A research team at The Hospital for Sick Children (HSC) and the University of Toronto (U of T), led by Dr. Peter Dirks, has identified for the first time a cancer stem cell in both malignant and benign brain tumours. This discovery may change how brain tumours are studied and how this deadly condition is treated in the future. This research is reported in the September 15, 2003 issue of the scientific journal Cancer Research.
"The discovery of a cancer stem cell for brain tumours means that only a small number of cells in a brain tumour have the ability to drive tumour growth. Many current cancer therapies may fail because they do not kill the cancer-sustaining stem cells. We now have to work on designing therapies that will attack these stem cells," said Dr. Peter Dirks, an HSC neurosurgeon and scientist-track investigator in the Developmental Biology Research Program, and an assistant professor of Neurosurgery at U of T.
Brain tumours are the leading cause of cancer mortality in children and remain difficult to cure despite advances in surgery and drug treatments. In adults, most brain tumours are also amongst the most sinister of cancers with formidable resistance to most therapies.
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28.03.2017 | University of Miami Miller School of Medicine
When writing interferes with hearing
28.03.2017 | Université de Genève
The Institute of Semiconductor Technology and the Institute of Physical and Theoretical Chemistry, both members of the Laboratory for Emerging Nanometrology (LENA), at Technische Universität Braunschweig are partners in a new European research project entitled ChipScope, which aims to develop a completely new and extremely small optical microscope capable of observing the interior of living cells in real time. A consortium of 7 partners from 5 countries will tackle this issue with very ambitious objectives during a four-year research program.
To demonstrate the usefulness of this new scientific tool, at the end of the project the developed chip-sized microscope will be used to observe in real-time...
Astronomers from Bonn and Tautenburg in Thuringia (Germany) used the 100-m radio telescope at Effelsberg to observe several galaxy clusters. At the edges of these large accumulations of dark matter, stellar systems (galaxies), hot gas, and charged particles, they found magnetic fields that are exceptionally ordered over distances of many million light years. This makes them the most extended magnetic fields in the universe known so far.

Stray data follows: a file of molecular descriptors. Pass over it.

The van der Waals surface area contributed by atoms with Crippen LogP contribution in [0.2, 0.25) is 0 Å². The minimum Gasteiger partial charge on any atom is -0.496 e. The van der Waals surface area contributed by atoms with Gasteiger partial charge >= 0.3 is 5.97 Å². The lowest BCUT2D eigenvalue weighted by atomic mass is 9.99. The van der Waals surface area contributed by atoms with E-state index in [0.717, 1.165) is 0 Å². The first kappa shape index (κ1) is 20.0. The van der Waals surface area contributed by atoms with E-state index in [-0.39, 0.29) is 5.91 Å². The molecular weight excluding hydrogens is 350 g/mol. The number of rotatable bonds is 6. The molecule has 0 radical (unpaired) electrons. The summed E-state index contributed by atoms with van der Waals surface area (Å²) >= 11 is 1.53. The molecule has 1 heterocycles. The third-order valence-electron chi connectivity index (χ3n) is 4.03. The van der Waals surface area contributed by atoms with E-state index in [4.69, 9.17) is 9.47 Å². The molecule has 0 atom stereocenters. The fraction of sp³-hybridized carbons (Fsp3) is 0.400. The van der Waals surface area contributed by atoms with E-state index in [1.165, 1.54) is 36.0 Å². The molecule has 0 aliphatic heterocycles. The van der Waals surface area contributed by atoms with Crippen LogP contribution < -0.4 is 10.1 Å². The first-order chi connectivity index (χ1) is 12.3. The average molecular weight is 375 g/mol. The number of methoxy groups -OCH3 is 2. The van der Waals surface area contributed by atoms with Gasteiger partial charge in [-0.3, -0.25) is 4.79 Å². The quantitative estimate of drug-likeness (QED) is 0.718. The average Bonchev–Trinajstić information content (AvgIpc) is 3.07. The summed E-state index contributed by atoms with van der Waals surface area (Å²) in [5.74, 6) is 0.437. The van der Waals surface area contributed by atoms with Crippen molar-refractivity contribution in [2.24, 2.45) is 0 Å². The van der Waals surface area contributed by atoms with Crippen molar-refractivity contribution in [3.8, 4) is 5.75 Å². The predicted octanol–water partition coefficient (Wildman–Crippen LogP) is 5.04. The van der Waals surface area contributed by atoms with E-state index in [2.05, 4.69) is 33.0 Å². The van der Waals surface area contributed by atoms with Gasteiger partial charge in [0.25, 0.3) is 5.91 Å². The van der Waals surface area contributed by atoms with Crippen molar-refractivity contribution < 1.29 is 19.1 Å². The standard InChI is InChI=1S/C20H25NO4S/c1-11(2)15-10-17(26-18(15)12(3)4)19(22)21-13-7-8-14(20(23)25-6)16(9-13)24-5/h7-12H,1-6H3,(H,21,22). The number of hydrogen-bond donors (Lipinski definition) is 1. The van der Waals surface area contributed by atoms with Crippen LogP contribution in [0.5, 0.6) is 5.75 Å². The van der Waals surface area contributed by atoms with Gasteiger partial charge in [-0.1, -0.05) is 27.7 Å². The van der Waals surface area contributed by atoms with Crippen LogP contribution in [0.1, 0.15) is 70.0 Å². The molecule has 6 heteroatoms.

The results will be published on March 22 in the journal „Astronomy & Astrophysics“.
Galaxy clusters are the largest gravitationally bound structures in the universe. With a typical extent of about 10 million light years, i.e. 100 times the...
Researchers at the Goethe University Frankfurt, together with partners from the University of Tübingen in Germany and Queen Mary University as well as Francis Crick Institute from London (UK) have developed a novel technology to decipher the secret ubiquitin code.
Ubiquitin is a small protein that can be linked to other cellular proteins, thereby controlling and modulating their functions. The attachment occurs in many...
In the eternal search for next generation high-efficiency solar cells and LEDs, scientists at Los Alamos National Laboratory and their partners are creating...
Silicon nanosheets are thin, two-dimensional layers with exceptional optoelectronic properties very similar to those of graphene. Albeit, the nanosheets are less stable. Now researchers at the Technical University of Munich (TUM) have, for the first time ever, produced a composite material combining silicon nanosheets and a polymer that is both UV-resistant and easy to process. This brings the scientists a significant step closer to industrial applications like flexible displays and photosensors.
Silicon nanosheets are thin, two-dimensional layers with exceptional optoelectronic properties very similar to those of graphene. Albeit, the nanosheets are...
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